How I’ve Hacked My Life to Use My ADHD to My Advantage (Part 1)

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Welcome to the first in a multi-part blog series on my relationship with ADHD, how I handle it, my tricks, and hacks, and what does and doesn’t work for me when dealing with this often confusing, usually misunderstood disease.

First off, let’s understand a few things.

  1. Not everyone has ADHD. You don’t “have ADHD” because you can’t find your car keys, or because the spreadsheet you have to finish for work isn’t exciting.
  2. “ADHD MOMENTS DON’T” FREAKING EXIST. You don’t have an “ADHD moment,” like it’s a sneeze. ADHD is a lifetime condition. You don’t get it for five seconds then laugh about it as it goes away for three months.
  3. There are thousands of people who claim to have ADHD, and who base their self-diagnosis on a myriad of so-called “educational websites.” Please don’t do this. If you were bleeding out of your eyeballs, I don’t think you’d go online to take a quiz to ask “am I bleeding out of my eyes?” No, you’d go to a health professional, one who’s spent years studying and learning, and you’d get professionally diagnosed. I’ve been diagnosed twice, by two different psychiatrists, both of whom came to the same conclusion. So – Think you have it? Seek professional help. I’m not a professional in the world of ADD or ADHD, I simply know who I am, have been diagnosed, and have come up with ways to help myself live better. I’m sharing those ways with you here.
  4. The tips below can be useful to anyone with ADHD or not. A lot of them involve organizational skills, time management hacks, and doing things in advance to prevent negative things from happening later on. (When did Noah build the ark? Before the rain.)
  5. Finally, these tips won’t work for everybody. Hell, if they did, I’d bottle them and sell them under the guise of a miracle cure. They simply work for me. I encourage you to find what works for you, and apply that which does, and dismiss that which does not.
  6. I’m not a doctor, scientist, or anything else in the medical field, and I don’t claim to be. These are simply things I choose to do that help me, and I share them with the hope they can help you. Believe me, I’m not trying to become a Food Babe type blogger. Those people are full of shit, anyway.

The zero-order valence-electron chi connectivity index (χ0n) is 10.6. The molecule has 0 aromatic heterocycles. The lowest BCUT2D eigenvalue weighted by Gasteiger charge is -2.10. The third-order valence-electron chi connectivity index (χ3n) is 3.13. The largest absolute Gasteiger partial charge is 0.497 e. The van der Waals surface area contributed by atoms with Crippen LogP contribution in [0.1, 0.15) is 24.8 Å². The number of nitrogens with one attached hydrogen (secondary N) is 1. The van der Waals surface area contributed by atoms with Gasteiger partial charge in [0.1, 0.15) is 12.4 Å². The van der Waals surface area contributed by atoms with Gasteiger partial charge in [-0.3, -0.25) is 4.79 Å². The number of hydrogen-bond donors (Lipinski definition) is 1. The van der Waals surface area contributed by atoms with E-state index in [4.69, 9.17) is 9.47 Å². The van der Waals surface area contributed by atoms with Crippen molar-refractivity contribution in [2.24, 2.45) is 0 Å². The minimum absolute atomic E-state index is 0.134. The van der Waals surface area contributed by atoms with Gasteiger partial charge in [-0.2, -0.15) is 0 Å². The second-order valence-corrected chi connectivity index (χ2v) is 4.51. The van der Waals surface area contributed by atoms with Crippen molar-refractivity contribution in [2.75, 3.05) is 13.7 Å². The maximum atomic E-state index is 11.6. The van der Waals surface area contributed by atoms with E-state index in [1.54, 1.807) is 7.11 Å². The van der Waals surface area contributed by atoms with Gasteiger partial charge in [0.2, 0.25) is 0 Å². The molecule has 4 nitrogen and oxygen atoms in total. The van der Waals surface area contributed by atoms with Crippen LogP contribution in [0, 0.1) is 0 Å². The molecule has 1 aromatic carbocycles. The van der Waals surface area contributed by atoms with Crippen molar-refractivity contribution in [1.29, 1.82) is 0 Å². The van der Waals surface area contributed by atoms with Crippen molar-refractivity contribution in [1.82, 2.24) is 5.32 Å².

7. Questions? Thoughts? Leave a comment below, or email me anytime.

The First Rule: If you have a plan, you’re much more likely to find ways that ADHD is beneficial to you. When you don’t have a plan, it’s usually seven hours later and you haven’t done shit with your day.

The Basics – Starting out: (4am to 8:30am)

I wake up super-early. This is for many reasons, least of which being that first thing in the AM is my time to be on my own without interruption. I can get many things done without anyone calling/emailing/shouting/bothering me. It’s my time. This could include working out, cleaning out my inbox, or simply reading through the news of the day with a cup of good coffee and an overweight cat.

I’ve met a ton of people who stop me right there – “I could never be a morning person,” they say.  Problem is this: More people are awake at night than are in the morning. And as such, you’ll be pinged, bothered, and distracted a lot more if you’re a night owl than if you are a morning person. Try AM. You’re left alone. Want to manage your ADHD? It starts by getting into a zone, and you can’t get into a zone if you’re being bothered all the time. (Tweet this sentence!)

To get to this level of “me-time,” I have do to several things. all of which help me depending on the circumstance.

If I’m working out in the morning, I’ll sleep in my gym clothes. I know this sounds ridiculous, but check it out: if all I have to do when I first wake up is lace my sneakers and walk out the door, I don’t have to think about it. Alarm goes off, and I’m out. If I’m biking or running, I’ll leave my iPod, phone, and keys (and bike,) by the door. It’s a straight shot for me to exit my bedroom and walk out of my apartment. For an ADHD person, the first twenty minutes of the plan to exercise can easily be spent finding your keys, or figuring out where you put your water. Where are my gloves? Is my iPod charged? Where’s my phone? I do this all before I go to bed. When I wake up, all I have to do is follow a plan from my bed to the door, like James Woods from Family Guy when he sees a piece of candy.